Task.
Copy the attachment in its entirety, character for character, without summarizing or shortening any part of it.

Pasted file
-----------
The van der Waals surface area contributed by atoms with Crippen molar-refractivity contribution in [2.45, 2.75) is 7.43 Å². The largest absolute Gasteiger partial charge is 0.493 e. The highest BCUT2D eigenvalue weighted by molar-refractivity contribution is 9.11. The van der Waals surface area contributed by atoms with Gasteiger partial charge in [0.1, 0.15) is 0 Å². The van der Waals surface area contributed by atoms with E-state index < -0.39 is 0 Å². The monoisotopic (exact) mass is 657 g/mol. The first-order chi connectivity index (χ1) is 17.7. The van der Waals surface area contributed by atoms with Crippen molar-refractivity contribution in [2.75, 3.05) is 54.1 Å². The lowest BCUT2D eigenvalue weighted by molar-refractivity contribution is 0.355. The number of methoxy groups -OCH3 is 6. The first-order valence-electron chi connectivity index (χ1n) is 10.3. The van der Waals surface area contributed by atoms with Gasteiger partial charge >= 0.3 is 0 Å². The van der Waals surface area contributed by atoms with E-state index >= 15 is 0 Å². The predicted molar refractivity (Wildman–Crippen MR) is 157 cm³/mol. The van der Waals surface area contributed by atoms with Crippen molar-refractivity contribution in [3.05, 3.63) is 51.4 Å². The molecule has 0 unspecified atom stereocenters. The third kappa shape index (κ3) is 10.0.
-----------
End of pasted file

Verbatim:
The van der Waals surface area contributed by atoms with Crippen molar-refractivity contribution in [2.45, 2.75) is 7.43 Å². The largest absolute Gasteiger partial charge is 0.493 e. The highest BCUT2D eigenvalue weighted by molar-refractivity contribution is 9.11. The van der Waals surface area contributed by atoms with Gasteiger partial charge in [0.1, 0.15) is 0 Å². The van der Waals surface area contributed by atoms with E-state index < -0.39 is 0 Å². The monoisotopic (exact) mass is 657 g/mol. The first-order chi connectivity index (χ1) is 17.7. The van der Waals surface area contributed by atoms with Crippen molar-refractivity contribution in [2.75, 3.05) is 54.1 Å². The lowest BCUT2D eigenvalue weighted by molar-refractivity contribution is 0.355. The number of methoxy groups -OCH3 is 6. The first-order valence-electron chi connectivity index (χ1n) is 10.3. The van der Waals surface area contributed by atoms with Gasteiger partial charge >= 0.3 is 0 Å². The van der Waals surface area contributed by atoms with E-state index >= 15 is 0 Å². The predicted molar refractivity (Wildman–Crippen MR) is 157 cm³/mol. The van der Waals surface area contributed by atoms with Crippen molar-refractivity contribution in [3.05, 3.63) is 51.4 Å². The molecule has 0 unspecified atom stereocenters. The third kappa shape index (κ3) is 10.0.